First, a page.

The Bureau of Land Management has reversed its decision to surgically sterilize more than 200 wild horses in southeast Oregon.
The federal agency dropped its plan after a group called Front Range Equine Rescue filed a lawsuit against the program in July. The group argued the proposed surgical procedures were illegal, untested and dangerous.
“The proposed program stepped over the line by suggesting and proposing invasive sterilization of a type that’s never been done and has potential for great risk to the horses,” said the group's attorney Bruce Wagman.
Gary Shine is with the Oregon office of the BLM. He says the procedures are safe and humane. But the lawsuit would have put BLM staff at risk by requiring unnecessary people or equipment during surgeries.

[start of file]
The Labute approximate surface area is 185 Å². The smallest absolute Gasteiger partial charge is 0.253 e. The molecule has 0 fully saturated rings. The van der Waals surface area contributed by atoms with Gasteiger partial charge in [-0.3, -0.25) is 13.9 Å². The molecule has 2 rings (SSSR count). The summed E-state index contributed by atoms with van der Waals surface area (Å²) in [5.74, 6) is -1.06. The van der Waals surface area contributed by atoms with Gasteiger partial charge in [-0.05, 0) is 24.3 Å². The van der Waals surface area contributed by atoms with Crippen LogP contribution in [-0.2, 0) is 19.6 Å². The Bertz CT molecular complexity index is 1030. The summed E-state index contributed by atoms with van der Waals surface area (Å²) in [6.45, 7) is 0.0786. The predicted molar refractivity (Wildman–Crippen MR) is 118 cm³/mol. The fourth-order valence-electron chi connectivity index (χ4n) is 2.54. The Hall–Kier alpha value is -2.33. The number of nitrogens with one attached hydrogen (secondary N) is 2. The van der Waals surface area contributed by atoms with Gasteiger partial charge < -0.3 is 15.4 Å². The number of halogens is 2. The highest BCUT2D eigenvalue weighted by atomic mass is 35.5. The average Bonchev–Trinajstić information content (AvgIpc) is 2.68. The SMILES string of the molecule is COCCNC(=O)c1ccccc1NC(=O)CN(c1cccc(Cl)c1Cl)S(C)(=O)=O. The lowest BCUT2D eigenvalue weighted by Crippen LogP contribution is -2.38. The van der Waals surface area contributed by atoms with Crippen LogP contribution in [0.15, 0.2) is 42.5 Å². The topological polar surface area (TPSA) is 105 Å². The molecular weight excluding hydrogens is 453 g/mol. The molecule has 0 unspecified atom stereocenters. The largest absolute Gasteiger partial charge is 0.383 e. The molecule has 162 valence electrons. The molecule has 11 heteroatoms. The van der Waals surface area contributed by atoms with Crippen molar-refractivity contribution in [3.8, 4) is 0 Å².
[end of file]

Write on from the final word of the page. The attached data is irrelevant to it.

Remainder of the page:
“It is important that BLM staff and our research partners are focused on the welfare of the animals without additional distraction disruption or safety concerns,” he said.
Feral horses and burros are protected under the 1971 Wild Free-Roaming Horses and Burros Act, but overpopulated herds can do a lot of environmental damage. Spaying wild mares is one way to control the population.
This summer, wild horse managers tried spaying some of the wild mares. One of the procedures, an ovariectomy, surgically removes a mares' ovaries. The other two procedures are tubal ligation, which consists of cutting fallopian tubes, or a laser ablation, which uses a laser to essentially dismantle the horse’s ovaries.
The agency says that's more than double what it considers healthy for the animals and the rangeland.
The Associated Press contributed to this report.